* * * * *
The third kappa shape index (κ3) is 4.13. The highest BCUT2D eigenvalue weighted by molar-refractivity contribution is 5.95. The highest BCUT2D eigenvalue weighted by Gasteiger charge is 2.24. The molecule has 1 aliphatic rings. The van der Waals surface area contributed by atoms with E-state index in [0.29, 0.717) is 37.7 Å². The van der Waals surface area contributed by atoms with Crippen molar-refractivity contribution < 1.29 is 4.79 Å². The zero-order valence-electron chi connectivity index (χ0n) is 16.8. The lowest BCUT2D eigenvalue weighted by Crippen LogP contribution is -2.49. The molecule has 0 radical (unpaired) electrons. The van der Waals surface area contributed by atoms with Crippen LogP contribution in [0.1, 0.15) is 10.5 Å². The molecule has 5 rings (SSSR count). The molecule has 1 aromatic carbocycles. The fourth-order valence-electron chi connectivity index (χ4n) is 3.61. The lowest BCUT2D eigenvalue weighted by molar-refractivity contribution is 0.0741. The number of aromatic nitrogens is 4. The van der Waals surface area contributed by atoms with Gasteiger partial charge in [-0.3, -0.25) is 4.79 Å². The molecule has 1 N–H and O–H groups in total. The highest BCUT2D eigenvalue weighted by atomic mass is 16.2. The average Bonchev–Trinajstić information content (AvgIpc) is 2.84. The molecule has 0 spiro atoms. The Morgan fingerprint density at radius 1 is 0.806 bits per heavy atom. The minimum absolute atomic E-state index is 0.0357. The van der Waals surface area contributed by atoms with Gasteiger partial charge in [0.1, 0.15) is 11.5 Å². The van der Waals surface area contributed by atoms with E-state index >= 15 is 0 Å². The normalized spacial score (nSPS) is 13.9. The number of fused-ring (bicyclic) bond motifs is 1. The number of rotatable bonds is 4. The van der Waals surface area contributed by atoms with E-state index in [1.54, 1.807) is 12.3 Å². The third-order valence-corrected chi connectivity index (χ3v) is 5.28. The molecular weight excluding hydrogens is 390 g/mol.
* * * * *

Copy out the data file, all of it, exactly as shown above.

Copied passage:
The third kappa shape index (κ3) is 4.13. The highest BCUT2D eigenvalue weighted by molar-refractivity contribution is 5.95. The highest BCUT2D eigenvalue weighted by Gasteiger charge is 2.24. The molecule has 1 aliphatic rings. The van der Waals surface area contributed by atoms with E-state index in [0.29, 0.717) is 37.7 Å². The van der Waals surface area contributed by atoms with Crippen molar-refractivity contribution < 1.29 is 4.79 Å². The zero-order valence-electron chi connectivity index (χ0n) is 16.8. The lowest BCUT2D eigenvalue weighted by Crippen LogP contribution is -2.49. The molecule has 0 radical (unpaired) electrons. The van der Waals surface area contributed by atoms with Crippen LogP contribution in [0.1, 0.15) is 10.5 Å². The molecule has 5 rings (SSSR count). The molecule has 1 aromatic carbocycles. The fourth-order valence-electron chi connectivity index (χ4n) is 3.61. The lowest BCUT2D eigenvalue weighted by molar-refractivity contribution is 0.0741. The number of aromatic nitrogens is 4. The van der Waals surface area contributed by atoms with Gasteiger partial charge in [-0.3, -0.25) is 4.79 Å². The molecule has 1 N–H and O–H groups in total. The highest BCUT2D eigenvalue weighted by atomic mass is 16.2. The average Bonchev–Trinajstić information content (AvgIpc) is 2.84. The molecule has 0 spiro atoms. The Morgan fingerprint density at radius 1 is 0.806 bits per heavy atom. The minimum absolute atomic E-state index is 0.0357. The van der Waals surface area contributed by atoms with Gasteiger partial charge in [0.1, 0.15) is 11.5 Å². The van der Waals surface area contributed by atoms with E-state index >= 15 is 0 Å². The normalized spacial score (nSPS) is 13.9. The number of fused-ring (bicyclic) bond motifs is 1. The number of rotatable bonds is 4. The van der Waals surface area contributed by atoms with E-state index in [1.54, 1.807) is 12.3 Å². The third-order valence-corrected chi connectivity index (χ3v) is 5.28. The molecular weight excluding hydrogens is 390 g/mol.